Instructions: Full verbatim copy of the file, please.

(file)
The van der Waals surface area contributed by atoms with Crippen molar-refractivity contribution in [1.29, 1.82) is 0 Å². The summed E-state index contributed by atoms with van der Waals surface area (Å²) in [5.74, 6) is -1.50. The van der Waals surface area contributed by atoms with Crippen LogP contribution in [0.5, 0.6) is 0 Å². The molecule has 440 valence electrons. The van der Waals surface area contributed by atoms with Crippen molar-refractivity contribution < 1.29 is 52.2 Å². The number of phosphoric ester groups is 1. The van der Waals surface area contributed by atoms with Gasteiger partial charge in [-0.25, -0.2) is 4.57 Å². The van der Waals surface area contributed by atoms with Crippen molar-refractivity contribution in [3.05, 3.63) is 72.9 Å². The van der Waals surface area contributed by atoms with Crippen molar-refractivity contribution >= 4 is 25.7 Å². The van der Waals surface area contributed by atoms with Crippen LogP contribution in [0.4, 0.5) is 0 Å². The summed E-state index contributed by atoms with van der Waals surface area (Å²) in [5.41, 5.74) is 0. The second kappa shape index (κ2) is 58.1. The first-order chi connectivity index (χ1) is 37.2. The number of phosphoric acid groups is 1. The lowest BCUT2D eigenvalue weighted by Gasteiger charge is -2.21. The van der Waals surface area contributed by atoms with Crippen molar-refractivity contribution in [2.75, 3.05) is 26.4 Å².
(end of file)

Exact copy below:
The van der Waals surface area contributed by atoms with Crippen molar-refractivity contribution in [1.29, 1.82) is 0 Å². The summed E-state index contributed by atoms with van der Waals surface area (Å²) in [5.74, 6) is -1.50. The van der Waals surface area contributed by atoms with Crippen LogP contribution in [0.5, 0.6) is 0 Å². The molecule has 440 valence electrons. The van der Waals surface area contributed by atoms with Crippen molar-refractivity contribution < 1.29 is 52.2 Å². The number of phosphoric ester groups is 1. The van der Waals surface area contributed by atoms with Gasteiger partial charge in [-0.25, -0.2) is 4.57 Å². The van der Waals surface area contributed by atoms with Crippen molar-refractivity contribution in [3.05, 3.63) is 72.9 Å². The van der Waals surface area contributed by atoms with Crippen molar-refractivity contribution >= 4 is 25.7 Å². The van der Waals surface area contributed by atoms with Crippen LogP contribution in [0.4, 0.5) is 0 Å². The summed E-state index contributed by atoms with van der Waals surface area (Å²) in [5.41, 5.74) is 0. The second kappa shape index (κ2) is 58.1. The first-order chi connectivity index (χ1) is 37.2. The number of phosphoric acid groups is 1. The lowest BCUT2D eigenvalue weighted by Gasteiger charge is -2.21. The van der Waals surface area contributed by atoms with Crippen molar-refractivity contribution in [2.75, 3.05) is 26.4 Å².